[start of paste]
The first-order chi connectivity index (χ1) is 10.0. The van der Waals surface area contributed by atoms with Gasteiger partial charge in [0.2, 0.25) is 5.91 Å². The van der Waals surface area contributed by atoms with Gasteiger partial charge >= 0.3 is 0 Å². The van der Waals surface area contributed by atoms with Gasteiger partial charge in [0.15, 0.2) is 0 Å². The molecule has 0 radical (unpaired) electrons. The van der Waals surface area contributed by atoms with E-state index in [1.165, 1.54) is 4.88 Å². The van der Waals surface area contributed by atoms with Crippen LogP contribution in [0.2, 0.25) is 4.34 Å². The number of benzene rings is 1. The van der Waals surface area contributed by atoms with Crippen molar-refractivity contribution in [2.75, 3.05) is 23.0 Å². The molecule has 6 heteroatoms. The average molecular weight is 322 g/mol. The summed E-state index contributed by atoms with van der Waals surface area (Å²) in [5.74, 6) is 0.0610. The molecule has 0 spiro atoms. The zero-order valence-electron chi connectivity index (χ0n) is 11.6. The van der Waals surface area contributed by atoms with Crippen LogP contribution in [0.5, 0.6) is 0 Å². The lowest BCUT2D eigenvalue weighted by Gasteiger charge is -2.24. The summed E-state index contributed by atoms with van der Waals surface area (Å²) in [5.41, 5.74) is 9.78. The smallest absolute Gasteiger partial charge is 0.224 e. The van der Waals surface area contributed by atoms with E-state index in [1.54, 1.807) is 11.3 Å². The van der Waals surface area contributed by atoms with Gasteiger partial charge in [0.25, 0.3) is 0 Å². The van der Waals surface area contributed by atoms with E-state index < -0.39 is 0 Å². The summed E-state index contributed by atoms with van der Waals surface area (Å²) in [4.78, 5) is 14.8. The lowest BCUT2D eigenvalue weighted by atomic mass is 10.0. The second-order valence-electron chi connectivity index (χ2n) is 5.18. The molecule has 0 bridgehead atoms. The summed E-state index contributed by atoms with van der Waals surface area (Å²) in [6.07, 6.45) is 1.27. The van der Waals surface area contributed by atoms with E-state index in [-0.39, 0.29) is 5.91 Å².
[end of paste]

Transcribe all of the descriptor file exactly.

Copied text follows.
The first-order chi connectivity index (χ1) is 10.0. The van der Waals surface area contributed by atoms with Gasteiger partial charge in [0.2, 0.25) is 5.91 Å². The van der Waals surface area contributed by atoms with Gasteiger partial charge >= 0.3 is 0 Å². The van der Waals surface area contributed by atoms with Gasteiger partial charge in [0.15, 0.2) is 0 Å². The molecule has 0 radical (unpaired) electrons. The van der Waals surface area contributed by atoms with E-state index in [1.165, 1.54) is 4.88 Å². The van der Waals surface area contributed by atoms with Crippen LogP contribution in [0.2, 0.25) is 4.34 Å². The number of benzene rings is 1. The van der Waals surface area contributed by atoms with Crippen molar-refractivity contribution in [2.75, 3.05) is 23.0 Å². The molecule has 6 heteroatoms. The average molecular weight is 322 g/mol. The summed E-state index contributed by atoms with van der Waals surface area (Å²) in [5.74, 6) is 0.0610. The molecule has 0 spiro atoms. The zero-order valence-electron chi connectivity index (χ0n) is 11.6. The van der Waals surface area contributed by atoms with Crippen LogP contribution in [0.5, 0.6) is 0 Å². The lowest BCUT2D eigenvalue weighted by Gasteiger charge is -2.24. The summed E-state index contributed by atoms with van der Waals surface area (Å²) in [5.41, 5.74) is 9.78. The smallest absolute Gasteiger partial charge is 0.224 e. The van der Waals surface area contributed by atoms with E-state index in [1.54, 1.807) is 11.3 Å². The van der Waals surface area contributed by atoms with Gasteiger partial charge in [0.25, 0.3) is 0 Å². The van der Waals surface area contributed by atoms with E-state index < -0.39 is 0 Å². The summed E-state index contributed by atoms with van der Waals surface area (Å²) in [4.78, 5) is 14.8. The lowest BCUT2D eigenvalue weighted by atomic mass is 10.0. The second-order valence-electron chi connectivity index (χ2n) is 5.18. The molecule has 0 bridgehead atoms. The summed E-state index contributed by atoms with van der Waals surface area (Å²) in [6.07, 6.45) is 1.27. The van der Waals surface area contributed by atoms with E-state index in [-0.39, 0.29) is 5.91 Å².